Some Hatay Alawites see the Syrian Sunnis who have fled to their province not as refugees, but as fighters who have killed or endangered their families in Syria. Others depict them as jihadists who threaten Alawites on both sides of the border. For example, one business owner recently told of a Syrian who asked a Hatay shopkeeper if he was Alawite. Upon receiving an affirmative response, the Syrian went on to say that Turkish Alawites would meet the same fate as Syrian Alawites — in short, that their turn would come. Security forces had to intervene to break up the ensuing fight.
Ankara has taken steps to alleviate these grievances. Since September, it has steered away from settling large numbers of Syrian refugees in Hatay, moving many of them to interior provinces. Today, only 14,500 of the country’s 261,000 registered refugees remain in Hatay. Yet Ankara still has cause for concern, since wider sectarian conflict in Syria would likely spur a larger refugee flow into the province and, in turn, a local Sunni-Alawite conflagration.
Meanwhile, Turkish Alevis — who comprise about 15 percent of the country’s population — could complicate matters as well. Although they are not related to the nearly eponymous Alawites, they too are staunchly secular, opposed to the AKP’s Syria policy, and overwhelmingly supportive of the CHP. A recent poll by CHP parliamentarian Sabahat Akkiraz indicated that 83 percent of Alevis and Alawites supported his party in the 2011 elections. If Hatay Alawites rally more forcefully against the government’s Syria policy, Alevis would almost certainly follow.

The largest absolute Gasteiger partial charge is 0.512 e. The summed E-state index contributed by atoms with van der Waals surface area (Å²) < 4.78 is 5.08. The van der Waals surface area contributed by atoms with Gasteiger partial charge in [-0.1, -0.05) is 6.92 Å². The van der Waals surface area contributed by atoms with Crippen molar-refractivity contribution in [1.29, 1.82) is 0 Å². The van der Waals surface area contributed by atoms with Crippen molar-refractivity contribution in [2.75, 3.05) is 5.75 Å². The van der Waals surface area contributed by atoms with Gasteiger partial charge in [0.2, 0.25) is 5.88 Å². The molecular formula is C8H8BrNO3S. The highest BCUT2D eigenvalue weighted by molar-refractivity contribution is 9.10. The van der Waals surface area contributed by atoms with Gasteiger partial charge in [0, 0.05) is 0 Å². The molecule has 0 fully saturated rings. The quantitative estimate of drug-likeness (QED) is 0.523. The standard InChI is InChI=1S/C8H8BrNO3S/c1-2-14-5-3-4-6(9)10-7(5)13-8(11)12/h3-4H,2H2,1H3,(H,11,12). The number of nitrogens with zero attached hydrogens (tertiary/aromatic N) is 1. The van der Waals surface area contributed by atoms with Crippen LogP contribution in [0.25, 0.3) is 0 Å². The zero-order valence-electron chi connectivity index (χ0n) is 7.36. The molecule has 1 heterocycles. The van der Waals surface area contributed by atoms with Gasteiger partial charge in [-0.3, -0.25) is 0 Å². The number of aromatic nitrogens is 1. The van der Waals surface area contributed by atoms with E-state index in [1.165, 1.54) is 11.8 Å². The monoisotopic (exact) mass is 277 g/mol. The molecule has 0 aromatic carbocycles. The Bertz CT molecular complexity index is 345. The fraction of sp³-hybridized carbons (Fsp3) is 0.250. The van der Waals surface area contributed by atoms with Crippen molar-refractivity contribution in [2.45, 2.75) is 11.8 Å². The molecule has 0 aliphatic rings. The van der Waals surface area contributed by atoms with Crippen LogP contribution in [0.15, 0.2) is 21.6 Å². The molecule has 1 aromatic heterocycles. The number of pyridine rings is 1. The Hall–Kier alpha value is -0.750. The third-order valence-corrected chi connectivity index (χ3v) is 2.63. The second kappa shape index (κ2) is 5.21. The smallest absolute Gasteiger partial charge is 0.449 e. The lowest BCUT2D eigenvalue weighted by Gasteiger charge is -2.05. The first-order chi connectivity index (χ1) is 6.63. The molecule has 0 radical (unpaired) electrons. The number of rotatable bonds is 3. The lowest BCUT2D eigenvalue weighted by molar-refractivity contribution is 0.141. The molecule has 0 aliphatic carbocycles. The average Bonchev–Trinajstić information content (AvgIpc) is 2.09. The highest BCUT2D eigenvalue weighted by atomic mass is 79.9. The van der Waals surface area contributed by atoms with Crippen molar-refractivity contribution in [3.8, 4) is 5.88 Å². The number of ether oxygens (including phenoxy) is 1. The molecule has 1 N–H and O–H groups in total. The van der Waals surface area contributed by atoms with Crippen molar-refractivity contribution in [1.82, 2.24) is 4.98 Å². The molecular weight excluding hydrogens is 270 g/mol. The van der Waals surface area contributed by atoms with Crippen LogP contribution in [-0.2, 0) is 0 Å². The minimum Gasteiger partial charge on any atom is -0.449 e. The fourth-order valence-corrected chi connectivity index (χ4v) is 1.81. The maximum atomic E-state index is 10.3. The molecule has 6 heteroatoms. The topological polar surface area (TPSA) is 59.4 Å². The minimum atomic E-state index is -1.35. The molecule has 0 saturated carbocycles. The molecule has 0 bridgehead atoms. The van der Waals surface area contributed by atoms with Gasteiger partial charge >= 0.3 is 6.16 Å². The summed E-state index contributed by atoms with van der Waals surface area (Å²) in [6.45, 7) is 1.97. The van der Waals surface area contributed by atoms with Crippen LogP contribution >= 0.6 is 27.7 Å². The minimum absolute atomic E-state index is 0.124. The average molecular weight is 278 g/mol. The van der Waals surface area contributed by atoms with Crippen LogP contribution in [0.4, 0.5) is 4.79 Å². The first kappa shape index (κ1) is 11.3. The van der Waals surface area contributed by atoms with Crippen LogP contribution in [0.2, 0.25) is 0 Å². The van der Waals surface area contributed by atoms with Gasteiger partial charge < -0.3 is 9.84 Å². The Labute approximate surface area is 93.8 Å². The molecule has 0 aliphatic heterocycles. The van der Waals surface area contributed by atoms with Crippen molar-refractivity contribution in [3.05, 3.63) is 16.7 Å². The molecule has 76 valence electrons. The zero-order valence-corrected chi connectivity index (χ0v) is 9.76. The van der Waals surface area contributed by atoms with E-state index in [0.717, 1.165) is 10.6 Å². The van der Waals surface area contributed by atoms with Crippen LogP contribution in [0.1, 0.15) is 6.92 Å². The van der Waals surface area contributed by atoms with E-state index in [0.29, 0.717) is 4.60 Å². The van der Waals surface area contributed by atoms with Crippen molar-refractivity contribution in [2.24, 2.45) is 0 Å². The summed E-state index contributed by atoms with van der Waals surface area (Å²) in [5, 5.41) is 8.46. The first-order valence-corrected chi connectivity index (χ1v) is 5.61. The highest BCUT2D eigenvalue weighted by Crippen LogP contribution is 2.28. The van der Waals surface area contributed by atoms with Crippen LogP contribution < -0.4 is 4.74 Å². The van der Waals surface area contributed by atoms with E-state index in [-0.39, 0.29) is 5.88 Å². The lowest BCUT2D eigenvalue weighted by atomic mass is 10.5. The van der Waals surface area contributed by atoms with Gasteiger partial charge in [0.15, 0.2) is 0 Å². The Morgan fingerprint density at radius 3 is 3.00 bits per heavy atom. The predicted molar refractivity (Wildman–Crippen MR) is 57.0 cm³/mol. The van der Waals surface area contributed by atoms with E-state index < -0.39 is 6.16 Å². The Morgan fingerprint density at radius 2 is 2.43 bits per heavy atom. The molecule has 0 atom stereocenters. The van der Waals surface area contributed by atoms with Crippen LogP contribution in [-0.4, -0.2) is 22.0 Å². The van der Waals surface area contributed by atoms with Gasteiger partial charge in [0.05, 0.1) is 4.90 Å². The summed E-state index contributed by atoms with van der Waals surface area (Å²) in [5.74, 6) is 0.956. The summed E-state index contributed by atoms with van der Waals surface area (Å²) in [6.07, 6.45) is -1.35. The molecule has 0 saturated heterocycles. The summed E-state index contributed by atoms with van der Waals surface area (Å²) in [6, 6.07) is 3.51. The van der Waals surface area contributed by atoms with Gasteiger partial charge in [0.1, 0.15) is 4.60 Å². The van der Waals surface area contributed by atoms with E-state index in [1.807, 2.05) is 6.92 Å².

For its part, the CHP has long taken a contrarian stance on the war. In October 2011, the party sent a delegation over the border on invitation from the Syrian Women’s Union. After visiting Damascus, Hama, and Latakia to examine conditions there, the delegation stated its opposition to foreign intervention in Syria’s domestic affairs. More recently, four CHP deputies visited Assad in Damascus in early March. In a public relations stunt, they undermined the AKP with claims that the Turkish people “reject intervention in Syria and want nothing more than neighborly relations” with Assad, to which the dictator purportedly responded: “I appreciate the stance of the Turkish people and political parties, who unlike the Turkish government favor stability in Syria.”
The party will likely continue its unabashed opposition to the AKP’s Syria policy. In a recent parliamentary debate, CHP deputy Umit Ozgumus ranted at Foreign Minister Ahmet Davutoglu, telling him, “The allegations that Assad is perpetrating massacres are lies!” The party’s fierce posture on the issue is driven in part by its 1970s-style anti-American stance, which leads it to intrinsically oppose U.S. military policies (and military action in general) on ideological grounds. It would therefore become even more belligerent if Turkey adopted an actively interventionist policy or worked with Washington toward similar ends. The CHP’s strong Alevi base could also force it to harden its stance if the Syrian conflict pits Turkish Alevis against the government.
IMPLICATIONS FOR WASHINGTON
The potential for spillover from Syria into Turkey is just one more reason why the United States should step out in front rather than waiting for Ankara. At the same time, Washington should encourage Turkey to adopt an explicitly nonsectarian policy toward Syria, particularly with regard to ethnic cleansing. This means condemning Sunni and Alawite atrocities alike, as well as making a special effort to provide relief for Alawite civilians, open its doors to refugees of that persuasion, and publicize such initiatives. That is the only way to prevent the worst of the war’s effects from crossing the border.
Soner Cagaptay is the Beyer Family fellow and director of the Turkish Research Program at The Washington Institute.